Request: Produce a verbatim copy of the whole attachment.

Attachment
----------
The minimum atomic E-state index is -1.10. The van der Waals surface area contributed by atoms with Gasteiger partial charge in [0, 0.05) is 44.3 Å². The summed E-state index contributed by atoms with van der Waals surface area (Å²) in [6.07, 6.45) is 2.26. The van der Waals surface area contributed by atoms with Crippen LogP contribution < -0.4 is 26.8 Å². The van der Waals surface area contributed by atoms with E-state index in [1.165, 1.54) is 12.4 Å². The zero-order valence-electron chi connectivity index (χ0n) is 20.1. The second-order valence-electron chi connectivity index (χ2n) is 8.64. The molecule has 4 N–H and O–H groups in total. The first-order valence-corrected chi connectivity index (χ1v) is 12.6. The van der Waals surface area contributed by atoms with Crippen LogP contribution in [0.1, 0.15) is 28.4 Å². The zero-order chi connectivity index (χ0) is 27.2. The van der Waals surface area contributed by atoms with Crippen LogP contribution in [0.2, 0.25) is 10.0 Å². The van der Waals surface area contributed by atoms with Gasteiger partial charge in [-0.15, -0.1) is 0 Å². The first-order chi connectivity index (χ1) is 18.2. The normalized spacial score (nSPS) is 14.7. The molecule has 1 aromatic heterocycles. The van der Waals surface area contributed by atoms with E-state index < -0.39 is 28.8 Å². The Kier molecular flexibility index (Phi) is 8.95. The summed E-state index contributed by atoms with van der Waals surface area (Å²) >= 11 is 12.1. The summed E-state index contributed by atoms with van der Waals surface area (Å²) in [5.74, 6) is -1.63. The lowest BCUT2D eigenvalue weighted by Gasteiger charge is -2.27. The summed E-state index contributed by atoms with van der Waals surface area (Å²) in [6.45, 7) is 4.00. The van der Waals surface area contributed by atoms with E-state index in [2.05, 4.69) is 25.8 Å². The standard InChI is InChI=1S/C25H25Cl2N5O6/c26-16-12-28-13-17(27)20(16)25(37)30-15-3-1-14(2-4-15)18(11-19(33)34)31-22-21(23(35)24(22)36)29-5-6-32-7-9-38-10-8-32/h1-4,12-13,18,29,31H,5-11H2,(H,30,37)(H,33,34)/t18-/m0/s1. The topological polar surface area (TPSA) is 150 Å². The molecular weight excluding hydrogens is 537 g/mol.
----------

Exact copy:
The minimum atomic E-state index is -1.10. The van der Waals surface area contributed by atoms with Gasteiger partial charge in [0, 0.05) is 44.3 Å². The summed E-state index contributed by atoms with van der Waals surface area (Å²) in [6.07, 6.45) is 2.26. The van der Waals surface area contributed by atoms with Crippen LogP contribution < -0.4 is 26.8 Å². The van der Waals surface area contributed by atoms with E-state index in [1.165, 1.54) is 12.4 Å². The zero-order valence-electron chi connectivity index (χ0n) is 20.1. The second-order valence-electron chi connectivity index (χ2n) is 8.64. The molecule has 4 N–H and O–H groups in total. The first-order valence-corrected chi connectivity index (χ1v) is 12.6. The van der Waals surface area contributed by atoms with Crippen LogP contribution in [0.1, 0.15) is 28.4 Å². The zero-order chi connectivity index (χ0) is 27.2. The van der Waals surface area contributed by atoms with Crippen LogP contribution in [0.2, 0.25) is 10.0 Å². The van der Waals surface area contributed by atoms with Gasteiger partial charge in [-0.15, -0.1) is 0 Å². The first-order chi connectivity index (χ1) is 18.2. The normalized spacial score (nSPS) is 14.7. The molecule has 1 aromatic heterocycles. The van der Waals surface area contributed by atoms with E-state index < -0.39 is 28.8 Å². The Kier molecular flexibility index (Phi) is 8.95. The summed E-state index contributed by atoms with van der Waals surface area (Å²) >= 11 is 12.1. The summed E-state index contributed by atoms with van der Waals surface area (Å²) in [5.74, 6) is -1.63. The lowest BCUT2D eigenvalue weighted by Gasteiger charge is -2.27. The summed E-state index contributed by atoms with van der Waals surface area (Å²) in [6.45, 7) is 4.00. The van der Waals surface area contributed by atoms with E-state index in [2.05, 4.69) is 25.8 Å². The standard InChI is InChI=1S/C25H25Cl2N5O6/c26-16-12-28-13-17(27)20(16)25(37)30-15-3-1-14(2-4-15)18(11-19(33)34)31-22-21(23(35)24(22)36)29-5-6-32-7-9-38-10-8-32/h1-4,12-13,18,29,31H,5-11H2,(H,30,37)(H,33,34)/t18-/m0/s1. The topological polar surface area (TPSA) is 150 Å². The molecular weight excluding hydrogens is 537 g/mol.